The Many Saints of Newark is sure to deepen much of the thematic significance throughout The Sopranos, and one of the most central relationships from the show was that between Tony Soprano and Christopher Moltisanti. Given Many Saints’ focus on Tony’s upbringing under Christopher’s father, Dickie, that significance will only grow deeper. In fact, the prequel found the perfect way to emphasize those parallels the return of Michael Imperioli, who narrates the film. Here’s why Imperioli’s casting here is so perfect.
The Sopranos creator David Chase confirmed Imperioli’s return and the part he plays in Many Saints. Imperioli portrayed Christopher Moltisanti in The Sopranos, an up-and-comer in the crime organization groomed by Tony to possibly serve as his successor one day. Throughout the series, frequent plotlines revolved around Christopher’s struggle to acclimate to the mob lifestyle, his constant interrogation of his loyalty to the “family,” and his progressively worsening addiction to drugs and alcohol that threatened his standing. Yet with Many Saints primarily set in the 1960s and 1970s, prior to Christopher’s birth, it seemed impossible for Imperioli to return.
Serving as the movie’s narrator, however, is even better. Presiding over the events of Many Saints from an omniscient standpoint means that Christopher’s presence can suffuse the film and lend greater significance to the many parallels between his relationship with Tony and Tony’s relationship with his father. Dickie Moltisanti was a legendary figure by the time of the original series, with most characters speaking of him fondly as his reputation bolstered his son’s standing in the organization. Dickie’s own struggles with addiction foreshadow Christopher’s same arc, and the mysterious nature of Dickie’s death is sure to be a central point of the film.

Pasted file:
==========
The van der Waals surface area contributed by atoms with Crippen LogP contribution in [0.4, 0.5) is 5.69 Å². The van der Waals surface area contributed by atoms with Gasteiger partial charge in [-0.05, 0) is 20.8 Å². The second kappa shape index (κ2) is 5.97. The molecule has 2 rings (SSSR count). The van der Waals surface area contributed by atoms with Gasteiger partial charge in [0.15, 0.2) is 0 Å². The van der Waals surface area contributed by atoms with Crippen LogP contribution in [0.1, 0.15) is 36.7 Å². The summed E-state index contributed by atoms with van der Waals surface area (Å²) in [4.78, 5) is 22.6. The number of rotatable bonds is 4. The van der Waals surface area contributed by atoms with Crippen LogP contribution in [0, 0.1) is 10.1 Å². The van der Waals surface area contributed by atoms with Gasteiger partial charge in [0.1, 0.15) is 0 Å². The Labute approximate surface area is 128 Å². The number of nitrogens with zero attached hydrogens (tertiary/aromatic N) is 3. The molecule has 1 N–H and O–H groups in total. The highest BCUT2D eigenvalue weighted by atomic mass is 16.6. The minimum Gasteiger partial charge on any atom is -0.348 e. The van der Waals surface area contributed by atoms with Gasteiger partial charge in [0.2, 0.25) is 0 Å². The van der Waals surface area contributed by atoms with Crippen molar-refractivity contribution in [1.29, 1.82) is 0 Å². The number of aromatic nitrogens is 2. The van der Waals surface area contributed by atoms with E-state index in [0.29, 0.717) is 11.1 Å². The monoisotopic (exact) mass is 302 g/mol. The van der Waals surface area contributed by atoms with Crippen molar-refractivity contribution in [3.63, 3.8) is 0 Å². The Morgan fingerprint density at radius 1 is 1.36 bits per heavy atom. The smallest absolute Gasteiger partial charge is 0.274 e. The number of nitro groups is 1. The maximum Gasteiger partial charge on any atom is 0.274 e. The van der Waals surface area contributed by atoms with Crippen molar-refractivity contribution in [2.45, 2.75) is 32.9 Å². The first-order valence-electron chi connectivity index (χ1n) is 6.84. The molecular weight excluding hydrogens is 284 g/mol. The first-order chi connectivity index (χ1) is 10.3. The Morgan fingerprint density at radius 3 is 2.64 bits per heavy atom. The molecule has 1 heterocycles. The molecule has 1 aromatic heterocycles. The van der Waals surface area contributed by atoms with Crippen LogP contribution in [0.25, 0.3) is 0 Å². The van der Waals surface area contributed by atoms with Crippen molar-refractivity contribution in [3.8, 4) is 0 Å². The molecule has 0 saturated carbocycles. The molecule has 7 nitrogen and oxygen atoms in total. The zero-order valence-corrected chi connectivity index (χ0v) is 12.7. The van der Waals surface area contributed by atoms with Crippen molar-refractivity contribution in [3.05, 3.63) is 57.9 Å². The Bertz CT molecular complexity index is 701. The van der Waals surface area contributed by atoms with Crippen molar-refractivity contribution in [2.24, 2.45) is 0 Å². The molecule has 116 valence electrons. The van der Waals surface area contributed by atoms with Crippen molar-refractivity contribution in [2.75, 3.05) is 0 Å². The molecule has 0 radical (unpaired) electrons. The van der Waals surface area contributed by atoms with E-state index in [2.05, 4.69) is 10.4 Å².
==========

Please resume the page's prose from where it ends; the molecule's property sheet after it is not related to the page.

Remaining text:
The question of nature versus nurture proves a recurrent one throughout The Sopranos. As Tony struggles with his own psychological issues, he undergoes a gamut of medication and therapy with Dr. Melfi to explore the reasons he became the man that he is and why he struggles with the panic attacks that provided the impetus for the series’ setup. The same question proves key as Christopher follows in Dickie’s footsteps, with a constant back-and-forth between the genetic nature of their addiction and the demanding nature of their criminal careers.
Imperioli serving as narrator puts such themes at the forefront of the audience’s mind. It will be hard to watch the consequences of Dickie’s actions unfold without those same actions resonating with Sopranos fans’ knowledge of their domino effect down the road. Imperioli’s presence deepens that resonance, making Christopher a sort of ghost haunting the events of Many Saints without his character actually being present. Given his death prior to the finale and his relatively minor role at the start of the series, Christopher’s involvement in a prequel, spin-off or sequel was always bound to be minor.
Yet Imperioli has been one of the main champions of the series among the Sopranos fandom, co-hosting the Talking Sopranos podcast with his co-star Steven Schirripa, who played Bobby Baccala in the series. Their involvement and advocacy for the series helped keep support for The Sopranos well and alive throughout the years. Thus, bringing Imperioli on board as the narrator was the perfect move.
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